G7 calls out China, demands COVID origins investigation
CARBIS BAY, England (Reuters) -Group of Seven leaders on Sunday scolded China over human rights in Xinjiang, called for Hong Kong to keep a high degree of autonomy and demanded a full and thorough investigation of the origins of the novel coronavirus in China.
After discussing how to come up with a unified position on China, leaders issued a highly critical final communique that delved into what are for China some of the most sensitive issues, including also Taiwan.
The re-emergence of China as a leading global power is considered to be one of the most significant geopolitical events of recent times, alongside the 1991 fall of the Soviet Union that ended the Cold War.
China’s rise has also unnerved the United States: President Joe Biden casts China as the main strategic competitor and has vowed to confront China’s “economic abuses” and push back against human rights violations.
“We will promote our values, including by calling on China to respect human rights and fundamental freedoms, especially in relation to Xinjiang and those rights, freedoms and high degree of autonomy for Hong Kong enshrined in the Sino-British Joint Declaration,” the G7 said.
“We also call for a timely, transparent, expert-led, and science-based WHO-convened Phase 2 COVID-19 Origins study including, as recommended by the experts’ report, in China,” the G7 said.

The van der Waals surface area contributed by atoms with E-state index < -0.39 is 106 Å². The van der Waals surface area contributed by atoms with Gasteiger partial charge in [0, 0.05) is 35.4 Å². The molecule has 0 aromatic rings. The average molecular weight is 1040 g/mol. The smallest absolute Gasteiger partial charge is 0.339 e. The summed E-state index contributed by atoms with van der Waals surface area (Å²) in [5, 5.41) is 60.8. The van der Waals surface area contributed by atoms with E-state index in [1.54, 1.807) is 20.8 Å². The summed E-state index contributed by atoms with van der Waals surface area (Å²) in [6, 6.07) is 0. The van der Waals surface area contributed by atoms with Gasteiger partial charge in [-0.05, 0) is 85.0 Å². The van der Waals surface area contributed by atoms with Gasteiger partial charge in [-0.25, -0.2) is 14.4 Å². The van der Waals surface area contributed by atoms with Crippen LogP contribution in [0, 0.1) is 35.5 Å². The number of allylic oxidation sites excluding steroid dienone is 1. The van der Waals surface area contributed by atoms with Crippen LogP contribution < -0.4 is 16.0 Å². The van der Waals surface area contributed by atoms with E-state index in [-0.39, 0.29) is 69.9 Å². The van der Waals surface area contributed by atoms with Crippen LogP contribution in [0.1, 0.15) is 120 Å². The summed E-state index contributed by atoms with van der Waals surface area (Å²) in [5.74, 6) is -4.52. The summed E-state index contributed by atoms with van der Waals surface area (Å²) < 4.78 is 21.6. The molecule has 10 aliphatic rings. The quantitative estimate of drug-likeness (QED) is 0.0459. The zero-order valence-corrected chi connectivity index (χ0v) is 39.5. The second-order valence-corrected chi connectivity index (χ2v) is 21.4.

Reuters earlier reported the finalised version of the draft communique.
Before the G7 criticism emerged, China pointedly cautioned G7 leaders that the days when “small” groups of countries decided the fate of the world was long gone.
The G7 also said they underscored “the importance of peace and stability across the Taiwan Strait, and encourage the peaceful resolution of cross-Strait issues.”
“We remain seriously concerned about the situation in the East and South China Seas and strongly oppose any unilateral attempts to change the status quo and increase tensions,” they said.
The G7 said it was concerned about forced labour in global supply chains including in the agricultural, solar, and garment sectors.
“We are concerned by the use of all forms of forced labour in global supply chains, including state-sponsored forced labour of vulnerable groups and minorities, including in the agricultural, solar, and garment sectors,” the G7 said.
Beijing has repeatedly hit back against what it perceives as attempts by Western powers to contain China, and says many major powers are still gripped by an outdated imperial mindset after years of humiliating China.
U.N. experts and rights groups estimate over a million people, mainly Uyghurs and other Muslim minorities, have been detained in recent years in a vast system of camps in Xinjiang.
China denies all accusations of forced labour or abuse. It initially denied the camps existed, but has since said they are vocational centres and are designed to combat extremism. In late 2019, China said all people in the camps had “graduated”.
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